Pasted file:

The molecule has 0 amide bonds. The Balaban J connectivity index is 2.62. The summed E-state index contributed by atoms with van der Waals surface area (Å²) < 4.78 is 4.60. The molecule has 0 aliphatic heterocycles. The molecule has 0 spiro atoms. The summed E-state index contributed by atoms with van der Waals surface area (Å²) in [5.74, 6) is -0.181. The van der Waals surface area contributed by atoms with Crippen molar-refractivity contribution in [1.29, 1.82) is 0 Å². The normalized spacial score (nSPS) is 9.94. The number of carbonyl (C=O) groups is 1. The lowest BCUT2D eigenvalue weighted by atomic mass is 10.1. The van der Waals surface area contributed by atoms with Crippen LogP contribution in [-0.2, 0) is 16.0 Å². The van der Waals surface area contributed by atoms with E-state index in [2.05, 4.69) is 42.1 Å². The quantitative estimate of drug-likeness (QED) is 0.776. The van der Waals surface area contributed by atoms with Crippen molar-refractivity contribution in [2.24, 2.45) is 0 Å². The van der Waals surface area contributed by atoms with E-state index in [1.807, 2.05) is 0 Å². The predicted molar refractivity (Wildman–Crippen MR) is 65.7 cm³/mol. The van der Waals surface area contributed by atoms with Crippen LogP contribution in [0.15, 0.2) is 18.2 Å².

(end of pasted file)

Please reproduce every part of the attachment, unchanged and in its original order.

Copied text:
The molecule has 0 amide bonds. The Balaban J connectivity index is 2.62. The summed E-state index contributed by atoms with van der Waals surface area (Å²) < 4.78 is 4.60. The molecule has 0 aliphatic heterocycles. The molecule has 0 spiro atoms. The summed E-state index contributed by atoms with van der Waals surface area (Å²) in [5.74, 6) is -0.181. The van der Waals surface area contributed by atoms with Crippen molar-refractivity contribution in [1.29, 1.82) is 0 Å². The normalized spacial score (nSPS) is 9.94. The number of carbonyl (C=O) groups is 1. The lowest BCUT2D eigenvalue weighted by atomic mass is 10.1. The van der Waals surface area contributed by atoms with Crippen LogP contribution in [-0.2, 0) is 16.0 Å². The van der Waals surface area contributed by atoms with E-state index in [2.05, 4.69) is 42.1 Å². The quantitative estimate of drug-likeness (QED) is 0.776. The van der Waals surface area contributed by atoms with Crippen molar-refractivity contribution in [2.24, 2.45) is 0 Å². The van der Waals surface area contributed by atoms with E-state index in [1.807, 2.05) is 0 Å². The predicted molar refractivity (Wildman–Crippen MR) is 65.7 cm³/mol. The van der Waals surface area contributed by atoms with Crippen LogP contribution in [0.15, 0.2) is 18.2 Å².